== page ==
Draft on ‘Drug De-Addiction policy’ admits lacunae
Srinagar: The Policy Draft for Drug De-Addiction which is out in the public domain, has admitted the existing gaps in the Drug de-addiction mechanism which is in place and subsequently the prevention of the same.
The Draft Policy has pointed out at multifaceted gaps that have led to the sorry state of affairs when it comes to the prevention of substance abuse and the de-addiction process adopted by the government.
The Draft Policy for the State of J&K has been framed by the Institute of Mental Health and Neurosciences, Kashmir (IMHANS), Govt. Medical College, Srinagar, in collaboration with the Department of Psychiatry, SKIMS Medical College, Srinagar, J & K State AIDS Control Society, with inputs from, Department of Psychiatry Jammu Medical College and Psychiatrists from Directorate of Health Jammu & Kashmir.
The Draft Policy, under Gaps in Recovery and Support, states that on the part of the Government, there has been a lack of support for those who are affected by the substance abuse, which prevented them from re-integrating with the community.
“Substance abuse disorders have been affecting the lives of the individuals involved and have been preventing them from opportunities to re-integrate with the community and take the path of recovery,” the policy draft adds.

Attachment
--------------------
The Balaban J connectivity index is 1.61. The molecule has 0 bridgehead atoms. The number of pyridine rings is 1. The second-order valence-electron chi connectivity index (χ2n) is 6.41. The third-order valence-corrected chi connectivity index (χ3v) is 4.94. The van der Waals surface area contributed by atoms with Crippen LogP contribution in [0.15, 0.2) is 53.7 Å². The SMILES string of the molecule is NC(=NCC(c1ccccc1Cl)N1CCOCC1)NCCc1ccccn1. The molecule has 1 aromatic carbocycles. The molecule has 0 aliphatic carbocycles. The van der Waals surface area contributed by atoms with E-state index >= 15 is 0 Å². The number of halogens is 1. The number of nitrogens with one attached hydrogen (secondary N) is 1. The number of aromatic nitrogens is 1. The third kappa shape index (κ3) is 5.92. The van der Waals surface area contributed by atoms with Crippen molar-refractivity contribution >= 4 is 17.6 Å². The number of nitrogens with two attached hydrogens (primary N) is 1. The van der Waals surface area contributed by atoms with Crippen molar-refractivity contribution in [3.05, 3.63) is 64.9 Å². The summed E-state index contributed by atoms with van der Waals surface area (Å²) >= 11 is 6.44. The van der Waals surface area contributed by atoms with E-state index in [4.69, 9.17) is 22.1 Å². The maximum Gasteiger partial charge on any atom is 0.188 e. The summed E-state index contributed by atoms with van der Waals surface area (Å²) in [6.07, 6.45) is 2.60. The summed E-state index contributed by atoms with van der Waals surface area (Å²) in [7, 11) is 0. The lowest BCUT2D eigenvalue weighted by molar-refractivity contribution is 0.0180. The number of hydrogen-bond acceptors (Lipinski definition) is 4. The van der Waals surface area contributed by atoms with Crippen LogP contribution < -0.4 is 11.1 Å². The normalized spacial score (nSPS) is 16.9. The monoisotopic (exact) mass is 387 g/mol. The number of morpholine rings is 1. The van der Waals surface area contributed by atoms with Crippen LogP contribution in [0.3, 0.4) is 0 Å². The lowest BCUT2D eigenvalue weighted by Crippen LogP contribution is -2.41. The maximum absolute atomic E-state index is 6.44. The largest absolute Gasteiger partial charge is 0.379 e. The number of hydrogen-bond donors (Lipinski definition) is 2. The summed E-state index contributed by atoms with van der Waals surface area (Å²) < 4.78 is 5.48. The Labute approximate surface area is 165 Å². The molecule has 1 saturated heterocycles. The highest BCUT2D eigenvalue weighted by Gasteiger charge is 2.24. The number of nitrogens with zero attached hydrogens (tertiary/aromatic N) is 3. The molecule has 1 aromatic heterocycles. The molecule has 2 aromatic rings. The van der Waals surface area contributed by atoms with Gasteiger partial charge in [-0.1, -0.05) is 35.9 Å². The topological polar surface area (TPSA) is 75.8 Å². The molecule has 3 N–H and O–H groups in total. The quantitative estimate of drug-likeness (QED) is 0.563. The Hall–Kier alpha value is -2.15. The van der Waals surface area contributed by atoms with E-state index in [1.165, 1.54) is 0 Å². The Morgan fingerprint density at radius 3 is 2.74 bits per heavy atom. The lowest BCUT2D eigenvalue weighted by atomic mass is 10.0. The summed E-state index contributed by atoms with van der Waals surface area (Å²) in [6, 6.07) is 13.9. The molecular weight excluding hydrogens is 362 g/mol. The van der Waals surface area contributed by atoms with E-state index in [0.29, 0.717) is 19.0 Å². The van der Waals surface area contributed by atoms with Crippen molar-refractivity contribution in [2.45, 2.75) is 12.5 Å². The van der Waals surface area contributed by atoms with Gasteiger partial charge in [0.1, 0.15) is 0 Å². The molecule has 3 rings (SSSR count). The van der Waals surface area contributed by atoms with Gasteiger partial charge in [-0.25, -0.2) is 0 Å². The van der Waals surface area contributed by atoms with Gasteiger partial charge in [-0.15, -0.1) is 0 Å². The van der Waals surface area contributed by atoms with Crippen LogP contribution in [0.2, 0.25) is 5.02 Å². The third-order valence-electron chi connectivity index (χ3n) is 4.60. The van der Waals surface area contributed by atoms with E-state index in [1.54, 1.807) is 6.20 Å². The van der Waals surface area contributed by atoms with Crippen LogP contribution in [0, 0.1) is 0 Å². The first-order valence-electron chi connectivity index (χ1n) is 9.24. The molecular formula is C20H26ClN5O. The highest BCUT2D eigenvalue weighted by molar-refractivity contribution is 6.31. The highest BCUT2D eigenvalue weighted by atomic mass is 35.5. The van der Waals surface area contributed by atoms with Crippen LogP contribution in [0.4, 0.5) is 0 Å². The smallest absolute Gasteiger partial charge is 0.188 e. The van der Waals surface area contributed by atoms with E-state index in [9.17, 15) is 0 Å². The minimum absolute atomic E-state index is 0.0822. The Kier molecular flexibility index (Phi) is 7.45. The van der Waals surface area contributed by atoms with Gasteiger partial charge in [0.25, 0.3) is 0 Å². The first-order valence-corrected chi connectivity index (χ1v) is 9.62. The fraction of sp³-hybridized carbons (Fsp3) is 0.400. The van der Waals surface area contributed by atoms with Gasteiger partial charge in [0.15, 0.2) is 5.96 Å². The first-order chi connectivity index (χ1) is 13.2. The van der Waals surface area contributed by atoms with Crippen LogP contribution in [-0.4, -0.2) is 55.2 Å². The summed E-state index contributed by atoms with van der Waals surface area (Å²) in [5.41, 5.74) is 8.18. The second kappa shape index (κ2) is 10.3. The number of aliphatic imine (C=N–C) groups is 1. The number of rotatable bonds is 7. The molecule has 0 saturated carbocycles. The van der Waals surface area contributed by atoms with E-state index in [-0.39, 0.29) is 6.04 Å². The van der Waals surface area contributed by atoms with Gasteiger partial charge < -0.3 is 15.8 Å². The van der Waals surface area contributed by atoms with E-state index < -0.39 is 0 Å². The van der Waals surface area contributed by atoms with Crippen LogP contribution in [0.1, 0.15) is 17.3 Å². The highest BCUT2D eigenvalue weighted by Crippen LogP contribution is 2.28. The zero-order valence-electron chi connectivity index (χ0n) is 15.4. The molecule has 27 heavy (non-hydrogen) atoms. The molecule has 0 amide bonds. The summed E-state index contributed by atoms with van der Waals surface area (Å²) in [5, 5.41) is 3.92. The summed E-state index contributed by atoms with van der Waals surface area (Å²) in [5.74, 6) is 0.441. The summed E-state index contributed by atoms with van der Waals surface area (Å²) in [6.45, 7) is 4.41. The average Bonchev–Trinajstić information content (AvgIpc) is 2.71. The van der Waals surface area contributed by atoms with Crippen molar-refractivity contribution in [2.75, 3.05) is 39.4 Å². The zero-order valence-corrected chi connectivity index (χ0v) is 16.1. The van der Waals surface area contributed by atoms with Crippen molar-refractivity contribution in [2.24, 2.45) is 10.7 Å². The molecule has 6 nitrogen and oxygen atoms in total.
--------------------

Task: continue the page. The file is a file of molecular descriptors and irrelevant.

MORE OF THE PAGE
“None of the social service schemes is linked to the recovery pathway, no social support groups exist in the state of J&K for helping substance users in remission, with rehabilitation in the community,” the policy admits.
The Policy Draft has also pointed out at the decline of health-promoting activities throughout the state, which has subsequently led to the substance abuse, with no avenues available for youth to divert their attention.
Further, the policy points that there have been gaps in the early identification and intervention in case of drug de-addiction, with Health institutions being ‘insensitive’ to the substance use disorders, it has been impeding early identification and intervention.
“Health care institutions seem to be very insensitive to substance use disorders in terms of identification and treatment, thus impeding early identification and intervention,” the policy reads.
“The greatest impediment in early identification seems to be denial in families and in healthcare professionals about the presence of substance use disorders as a major health problem among the youth,” it adds.
Under Health Promotion & Prevention, the policy reads: “The health-promoting activities which decrease substance use are on the decline throughout the state of Jammu and Kashmir particularly the outdoor sports which not only help in dissipating the pent-up energy in the young but also promote healthy living and social bonding.
Such activities, the policy states, “creates a counter peer group averse to the use of substance hence stops the spread of substance use disorders.”
The policy reads that there is a “lack of awareness in the adolescents and teens about the harm and addictive potential of various substances like solvent, cannabis and smoking.”